Contraction question: "You aren't" or "You're not"

How does one contract the following phrase:

“You are not”

Is there a difference between “You aren’t” and “You’re not” ?

And since it’ll come up with some of the SD chuckleheads, why not “Y’aren’t”?

Both of the first two are correct; you can choose which you use based on personal preference.

We don’t use the third (y’aren’t) because we don’t. English didn’t happen to develop that word, that’s all. A lot of language development is down to chance.

When speaking, I tend to prefer not contracting the “not” – e.g., “I’ve not” rather than “I haven’t” – because I think it’s less likely to be misheard.

Either contraction is correct, but to use the non-contracted “You are not” seems more emphatic.

Actually, that word y’aren’t definitely does exist, and is reasonably common in the South. It would usually be used for the second-person plural, as with ya’ll. Though you can use it with singular plural.

How about y’ain’t?


Wouldn’t the standard form of the double contraction be “you’ren’t”?

This works very well; it is never mistaken for its opposite, “yer.”

Don’t Central Asian nomads live in you’ren’ts?

Nitpick: “Y’all,” not “ya’ll.”

The plural of y’all is “all y’all.”

I think we should contract it is and is not into it’sn’t.

No it’s not, a lot of language development has to do with things like phonetics and other things that it is possible to theorize about. This is what linguists do. I’m not sure why you would say that a lot of it is chance, because that’s clearly false.

It’s a question of emphasis. The non-contracted word gets more stress and is more important. But either is grammatically fine.

I have spent years in both VA and NC, weeks in GA and FL and about a week in SC.

I have never once heard y’aren’t, and I surely would have if it was at all common
in the Atlantic coast states.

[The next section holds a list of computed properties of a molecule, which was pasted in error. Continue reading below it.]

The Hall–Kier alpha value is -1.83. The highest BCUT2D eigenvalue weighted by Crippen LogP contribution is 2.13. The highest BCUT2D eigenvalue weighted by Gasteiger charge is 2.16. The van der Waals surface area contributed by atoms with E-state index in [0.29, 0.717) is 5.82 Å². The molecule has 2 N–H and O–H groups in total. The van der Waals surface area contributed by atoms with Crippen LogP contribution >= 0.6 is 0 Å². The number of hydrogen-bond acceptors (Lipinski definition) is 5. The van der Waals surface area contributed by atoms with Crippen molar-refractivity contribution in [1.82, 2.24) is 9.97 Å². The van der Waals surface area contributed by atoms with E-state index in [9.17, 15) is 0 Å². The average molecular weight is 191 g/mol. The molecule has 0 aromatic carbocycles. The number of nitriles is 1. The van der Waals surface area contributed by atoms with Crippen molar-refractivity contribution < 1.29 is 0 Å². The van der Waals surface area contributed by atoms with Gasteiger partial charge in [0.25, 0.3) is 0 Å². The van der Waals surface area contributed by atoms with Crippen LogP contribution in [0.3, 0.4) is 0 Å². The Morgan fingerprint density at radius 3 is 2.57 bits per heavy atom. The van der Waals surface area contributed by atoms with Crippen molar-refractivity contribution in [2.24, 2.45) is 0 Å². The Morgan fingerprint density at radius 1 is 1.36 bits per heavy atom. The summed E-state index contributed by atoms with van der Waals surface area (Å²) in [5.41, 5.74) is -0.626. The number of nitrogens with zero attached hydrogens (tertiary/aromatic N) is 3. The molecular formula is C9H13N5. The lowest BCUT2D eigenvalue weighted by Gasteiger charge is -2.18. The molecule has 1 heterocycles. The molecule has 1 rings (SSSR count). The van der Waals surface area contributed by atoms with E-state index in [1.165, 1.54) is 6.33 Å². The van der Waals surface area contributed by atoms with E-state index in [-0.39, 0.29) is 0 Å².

There was a thread not long ago about the difference between “it’s not” and “it isn’t”. Can someone find that thread and link to it? I can’t find it, possibly because of the difficulty in searching for short words. We say the same thing about the differences in those words.

Why isn’t Germany speaking a Romance language? War never changes, and randomness is always a factor in war. Had a pincer maneuver not worked, who knows. For the want of a nail after all. The theories you talk about have their place after the stage has been set, but how does the stage get set in the first place?

This is the main difference in practice.

Think of the difference if your mother says:
“You aren’t allowed to use that word in this house!”
or is she says:
“You are not allowed to use that word in this house!”

Even as a little child, I could tell the difference in emphasis there!

I’ve recently read that “YOU’VE NOT” as in “You’ve not done your homework” is the preferred construction in the UK whereas “YOU HAVEN’T” as in “you haven’t done your assignment” is chiefly American. Does the same apply to “YOU’RE NOT” and “YOU AREN’T”, the former being more widespread in the UK and the latter being the preferred construction in the US? Please comment.